There was no demonstration here yesterday. According to my sources, the grassroots NGOs involved were dismayed with how the previous day’s march turned out. They spent yesterday creating strategies for, as they termed it, “taking back the mobilization from the labor union big men.” Those human rights groups felt like further coordination with the NLC could further professionalize (my term from the previous post) the movement, making negotiations too covert and too undemocratic. There were rumors swirling around via text message that labor leaders had taken bribes from the governor’s office at the Tuesday march, and that consequently the national strike would be called off next week (yet to be determined true or false). The other messages disseminated on facebook included that the subsidy would soon be reinstated to 65 naira per liter (false) and that a protesting youth in Port Harcourt had been shot by police earlier in the morning (false). After spending the day rethinking the mobilization tactics, NGO activists set a demonstration time for 9 am this morning.
Tuesday’s march was perceivably different from that of the first day, and it could be felt even before the demonstrators left Isaac Boro Park. It was less dynamic, less enterprising, and frankly, less powerful. Whereas Monday attracted a motley group of activists from various demographics, Tuesday was planned by grassroots NGOs in cooperation with the National Labour Congress (NLC), Rivers State Council. Consequently, most of the demonstrators present were professional and male, many wearing coordinating NLC shirts. People gathered idly inside the park until a few activists began their speeches to help increase the energy level of the crowd. Large banners began to be hung up and the 300 people gathered on the grass to sing “Solidarity Forever” before they began the walk towards Government House around 10:30 am.
Although there were overall more folks present at this march, the route did not pass any shopping or transit centers, so there was less opportunity for new mobilizers to join in. Protesters walked along concrete pillars that had gone up years ago as the start of a monorail, pillars that had cost millions of dollars but since the public transit project was never completed, they simply served as a reminder of government waste. Despite the lethargic start to the day, people were far more spirited as they neared the Government House.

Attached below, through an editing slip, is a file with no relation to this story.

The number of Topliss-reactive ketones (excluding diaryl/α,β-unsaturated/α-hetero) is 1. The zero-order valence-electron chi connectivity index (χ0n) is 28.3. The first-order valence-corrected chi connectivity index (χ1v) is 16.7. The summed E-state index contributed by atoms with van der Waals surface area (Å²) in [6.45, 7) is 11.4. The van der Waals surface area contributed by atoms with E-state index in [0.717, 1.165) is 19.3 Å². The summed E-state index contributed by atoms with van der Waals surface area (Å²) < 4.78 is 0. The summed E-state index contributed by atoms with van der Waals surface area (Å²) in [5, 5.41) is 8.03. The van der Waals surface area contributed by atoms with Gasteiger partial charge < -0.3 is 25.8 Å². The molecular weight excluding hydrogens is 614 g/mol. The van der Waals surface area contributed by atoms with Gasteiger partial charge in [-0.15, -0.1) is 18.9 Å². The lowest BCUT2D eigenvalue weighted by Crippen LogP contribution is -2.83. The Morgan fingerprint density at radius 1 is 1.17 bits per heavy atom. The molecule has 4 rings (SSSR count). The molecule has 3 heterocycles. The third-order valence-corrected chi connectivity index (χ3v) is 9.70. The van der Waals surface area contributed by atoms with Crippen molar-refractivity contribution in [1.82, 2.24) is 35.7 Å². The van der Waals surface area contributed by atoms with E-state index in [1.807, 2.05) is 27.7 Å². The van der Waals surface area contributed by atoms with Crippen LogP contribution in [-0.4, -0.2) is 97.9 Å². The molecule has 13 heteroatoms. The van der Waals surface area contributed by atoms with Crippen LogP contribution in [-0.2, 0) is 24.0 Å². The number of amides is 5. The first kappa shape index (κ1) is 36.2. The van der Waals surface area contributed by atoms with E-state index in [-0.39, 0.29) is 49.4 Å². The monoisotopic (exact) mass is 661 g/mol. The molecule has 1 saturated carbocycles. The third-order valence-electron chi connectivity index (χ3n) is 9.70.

Police directed protestors into the parking lot first and then back outside the entrance as they waited for the address of the Governor of Rivers State, Chibuike Amaechi. The governor spoke for twenty minutes on the importance of having affordable fuel and promised to speak with President Jonathan promptly after the demonstration. He always wanted to dispel the rumor that the President had left the country; he stated that he had just spoke with the President on the phone at 1 am. The Governor and the President do not historically have a harmonious relationship so some of the protestors around me wondered aloud how the two were negotiating during the crisis. Before ending his speech he also asked, using the term “beg,” that the national strike be ended as soon as possible, a suggestion that we met with jeers by the crowd. When he left his stage the protesters simply dispersed, guided along by the strong police presence.
I had two reactions to the demonstration. The first was what I would call the “professionalization effect” caused by the NLC’s involvement. Whereas the previous day was more active and emotive, Tuesday was characterized by most waiting around for directions from NLC leaders, perhaps even hesitancy in acting in way that would shame the NLC. As is true in all countries, national labor union leaders here have come far from their working class background. The nature of their work negotiating with those in charge naturally makes them take on the forms of communication of those in charge. They are trying to reform an arrangement of power from within that arrangement of power, and that changes the nature of their activism. They became less like resistors and more like politicians. The presence of the NLC took the movement from the grassroots level and for better or for worse, placed it in the hands of labor leaders who are seasoned negotiators.
Second, I was surprised at how obliging demonstrators were in dispersing after the governor’s speech. I heard murmurs around me echoing my surprise, with people wondering aloud, “That’s it?” Demonstrators put their signs down, they stopped handing out flyers, there was no more singing, and most quickly began discussing unrelated topics. The crowd from the previous day was not so amiable (but certainly not aggressive either). A colleague reminded that they did not want to give the government an excuse to use violence on the marchers, nor did they want an ugly confrontation to threaten the legitimacy of their movement. She was speaking to the value of reform from within the system. But there are many who might ask, what is the purpose of social mobilization if it is not disruptive? Change does not come about by heeding the directions of those in power. There are merits to both models, the first being an evolutionary one alá MLK and the second a revolutionary one alá Malcolm X. It appeared though that those who are leading the Occupy Port Harcourt movement have yet to garner an agreement on which one they want to follow.